Japanese M&A adventurism poorly directed abroad
By Rob Cox
The author is a Reuters Breakingviews columnist. The opinions expressed are his own.
TOKYO — Japan Inc’s latest mantra is that, with the domestic market shrinking, companies must hurry to make acquisitions abroad. But they should resist the temptation of international M&A adventurism. Creating more competitive enterprises through domestic consolidation would be better for the country in the long run — not to mention for shareholders, too often an afterthought in Japan.
For many companies, it’s already too late. Despite the disruption to supply chains, corporate planning and profit wrought by the Tohoku earthquake in March, Japanese companies have already managed to buy twice as much overseas this year as they did in the same period of 2010, according to Thomson Reuters data. Just five months into the year, Japanese purchases abroad are on pace to surpass their 2008 record of $68 billion.
Among these were the $14 billion takeover of drug-maker Nycomed by Takeda Pharmaceutical announced last month and Toshiba’s $2.3 billion purchase of Landis+Gyr, a maker of electricity metering equipment. In Tokyo, these deals are viewed with some pride — a sign that Japanese companies are regaining their mojo and taking advantage of cash-rich balance sheets, cheap financing at home and a strong yen.
Those advantages may be real. But it’s hard to avoid the impression that this thinking will lead to a sort of winners’ curse for Japanese companies. In the two examples just mentioned, the financial rationales are murky. In both cases, Swiss-based companies were sold by private equity firms — a worrying sign in and of itself — so there’s little public information to help determine potential returns.
Anecdotally, though, the acquirers do not seem to have struck bargains. Takeda paid more than 13 times historic EBITDA for Nycomed. That’s expensive given Nycomed has been shrinking. And in grabbing Landis+Gyr, Toshiba offered as much as 50 percent more than other bidders — a group that included General Electric, hardly the most disciplined of acquirers.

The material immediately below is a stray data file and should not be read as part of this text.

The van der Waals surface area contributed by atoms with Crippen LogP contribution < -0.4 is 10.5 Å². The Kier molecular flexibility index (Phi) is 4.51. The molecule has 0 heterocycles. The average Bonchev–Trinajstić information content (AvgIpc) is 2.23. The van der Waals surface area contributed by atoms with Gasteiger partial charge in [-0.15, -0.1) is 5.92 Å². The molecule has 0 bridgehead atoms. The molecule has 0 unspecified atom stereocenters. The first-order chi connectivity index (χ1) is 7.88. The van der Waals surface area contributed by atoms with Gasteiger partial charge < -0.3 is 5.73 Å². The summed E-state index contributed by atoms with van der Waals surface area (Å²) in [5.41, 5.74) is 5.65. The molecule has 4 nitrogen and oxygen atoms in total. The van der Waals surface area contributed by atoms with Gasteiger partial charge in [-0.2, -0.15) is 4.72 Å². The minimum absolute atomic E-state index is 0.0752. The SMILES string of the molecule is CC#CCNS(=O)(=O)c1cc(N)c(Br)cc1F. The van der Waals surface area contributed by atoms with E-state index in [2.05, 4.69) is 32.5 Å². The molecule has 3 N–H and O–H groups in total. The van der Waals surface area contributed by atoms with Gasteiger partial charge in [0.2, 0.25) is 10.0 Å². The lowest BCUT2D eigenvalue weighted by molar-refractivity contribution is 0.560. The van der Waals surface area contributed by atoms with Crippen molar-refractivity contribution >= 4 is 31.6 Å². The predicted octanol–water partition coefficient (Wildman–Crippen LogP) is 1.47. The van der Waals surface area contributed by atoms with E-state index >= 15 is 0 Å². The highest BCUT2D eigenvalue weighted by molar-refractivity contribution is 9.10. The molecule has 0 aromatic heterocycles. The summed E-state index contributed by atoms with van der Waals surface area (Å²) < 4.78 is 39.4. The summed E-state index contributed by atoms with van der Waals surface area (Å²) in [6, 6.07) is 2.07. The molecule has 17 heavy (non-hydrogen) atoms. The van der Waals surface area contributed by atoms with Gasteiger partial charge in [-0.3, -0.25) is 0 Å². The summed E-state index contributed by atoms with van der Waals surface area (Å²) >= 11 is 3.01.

Deals like this may diversify the Japanese buyers’ earnings away from a domestic market challenged by an aging and declining population. But the danger is they amount to huge transfers of value away from shareholders. Neither Takeda nor Toshiba seems likely to generate returns on these deals, even in the medium term, that exceed their already-low weighted average costs of capital.
Japanese companies could still benefit if overseas acquisitions accelerate the adoption of internationally recognized best governance practices, starting with a greater focus on capital returns. Indeed, Japanese bankers and executives hold up the 2006 takeover of Britain’s Pilkington by Nippon Sheet Glass as a shining example of how this can happen. Two years after the purchase, the company promoted Pilkington’s managers, including its chief executive, to lead the global group. NSG’s 12-member board today includes five non-Japanese and five independent directors.
Yet while NSG has become a more worldly company, its share price performance is the worst among its peers. Since early 2006, NSG has lost half its value. French rival Saint-Gobain is down just 15 percent. Japan’s weak economy and the recent twin natural disasters only explain part of the gap. Shares of NSG’s home market rival Asahi Glass have also done less badly over five years.
That suggests even Japan’s poster child for internationalizing a business through M&A has been a dog for shareholders. A better alternative, though it may sound counterintuitive, is to stay much closer to home. There are huge opportunities for companies to merge or crunch together non-core holdings in the fragmented domestic market.
Among the components of the Nikkei 225 stock index alone, Japan boasts a dozen appliance makers, including six that make rice cookers. It has five car manufacturers and hundreds of components producers. Nearly every conglomerate makes telephone handsets at a loss. Four big brewers compete, alongside international brands, to slake the thirst of salarymen. And dozens of separate firms market soy sauce, tonkatsu sauce and mayonnaise to Japanese households.
By first creating more efficient businesses at home, Japanese companies would enhance their profitability and better prepare themselves for excursions abroad. It’s not easy to do that in a society where harmony and lifelong employment still trump returns on investment. And the potential loss of jobs would create its own problems. But it’s hard to see how squandering Japan’s corporate wealth on foreign shopping excursions will help the country’s long-term competitive position.